First published: Jan 2024
Is It A Repair or Improvement?
TAKEAWAY: Courts like to defer to the business judgment of boards. As long as a condominium board acts in good faith, within the scope of its authority under the bylaws, and to further a legitimate interest of the condominium, a court is not likely to meddle in board business.
HAZEN V. BUNNING, ET AL
WHAT HAPPENED The condo board at the Corinthian, a 57-story building at 330 East 38th St., has been dealing with elevator and amenity repair projects and at the same time several lawsuits about the board’s authority to implement them. Wendy Hazen, a residential owner, claims the board exceeded its authority, erred by not seeking resident owner approval, and wasted condominium funds on these projects. She points to the condominium's bylaws which state that any addition, alterations, or improvements to the building’s common areas that cost more than $100,000 has to be approved by at least 70 percent of the residential owners, both in numbers and common interest. The elevator modernization project is slated to cost $4 million, and the repairs to the building’s outdoor running track and playground amenities is projected at $200,000. The board responded to her legal challenges by saying their actions were protected by the business judgment rule.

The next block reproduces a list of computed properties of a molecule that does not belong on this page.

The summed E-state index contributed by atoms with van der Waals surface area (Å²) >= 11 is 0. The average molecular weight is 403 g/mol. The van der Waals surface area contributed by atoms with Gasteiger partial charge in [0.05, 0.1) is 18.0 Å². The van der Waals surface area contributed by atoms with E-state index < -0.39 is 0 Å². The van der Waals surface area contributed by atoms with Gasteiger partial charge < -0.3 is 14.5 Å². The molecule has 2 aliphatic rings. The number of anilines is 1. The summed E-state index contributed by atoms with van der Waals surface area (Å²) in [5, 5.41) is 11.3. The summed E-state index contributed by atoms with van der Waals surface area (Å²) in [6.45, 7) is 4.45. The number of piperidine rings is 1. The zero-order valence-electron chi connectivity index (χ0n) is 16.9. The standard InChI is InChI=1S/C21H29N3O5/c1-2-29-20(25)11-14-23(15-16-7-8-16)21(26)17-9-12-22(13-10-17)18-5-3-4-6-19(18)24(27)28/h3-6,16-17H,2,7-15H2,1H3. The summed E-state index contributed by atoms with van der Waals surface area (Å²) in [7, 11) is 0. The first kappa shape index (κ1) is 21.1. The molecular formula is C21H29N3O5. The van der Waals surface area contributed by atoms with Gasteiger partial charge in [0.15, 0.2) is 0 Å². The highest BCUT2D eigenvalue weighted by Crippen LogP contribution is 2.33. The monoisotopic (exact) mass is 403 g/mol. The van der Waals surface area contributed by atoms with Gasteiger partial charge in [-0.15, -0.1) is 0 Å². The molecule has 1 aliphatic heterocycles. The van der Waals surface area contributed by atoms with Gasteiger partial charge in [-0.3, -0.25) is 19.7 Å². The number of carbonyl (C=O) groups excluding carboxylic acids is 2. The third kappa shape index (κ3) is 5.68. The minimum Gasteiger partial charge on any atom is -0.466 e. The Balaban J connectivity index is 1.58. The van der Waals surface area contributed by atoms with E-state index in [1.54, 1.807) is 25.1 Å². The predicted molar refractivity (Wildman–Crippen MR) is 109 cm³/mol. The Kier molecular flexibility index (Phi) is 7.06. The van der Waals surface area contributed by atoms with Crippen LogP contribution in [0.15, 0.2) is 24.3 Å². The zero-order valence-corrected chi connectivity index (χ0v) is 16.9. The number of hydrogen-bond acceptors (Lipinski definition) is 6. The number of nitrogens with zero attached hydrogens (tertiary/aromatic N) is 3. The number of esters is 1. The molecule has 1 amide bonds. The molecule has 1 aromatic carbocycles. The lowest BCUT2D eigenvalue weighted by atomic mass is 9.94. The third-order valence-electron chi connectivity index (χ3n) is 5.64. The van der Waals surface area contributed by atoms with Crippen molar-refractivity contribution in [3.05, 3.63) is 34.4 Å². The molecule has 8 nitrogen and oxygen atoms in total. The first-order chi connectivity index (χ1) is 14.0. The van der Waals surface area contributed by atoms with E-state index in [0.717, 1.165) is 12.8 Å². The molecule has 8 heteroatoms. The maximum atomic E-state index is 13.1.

IN COURT The board members’ motion to dismiss Hazen’s challenge was granted by the court. It said that the “$4.2 million project constituted repairs, rather than improvements.” In doing so, the court cited specific language in the elevator consultant’s report that described the elevators as being in fair condition based on their age and having multiple aspects that were either already obsolete or nearing the end of their life expectancy, and provided that spare parts for the elevators were becoming more and more difficult to obtain over time. The court went on to hold that the “board was fulfilling its fiduciary duty to ensure that the building does not fall into disrepair,” and that “to hold otherwise would effectively hamstring a board’s ability to maintain the building and prevent it from falling into a state of disrepair.” COUNSEL for Wendy Hazen JEFFREY NORTON, DAVID BAKER Newman Ferrara / for the condo board directors ANDREW GEFELL, BARRY MARGOLIS Abrams Garfinkel Margolis Bergson JONATHAN WEG Nicoletti Hornig & Sweeney / Justice Lyle E. Frank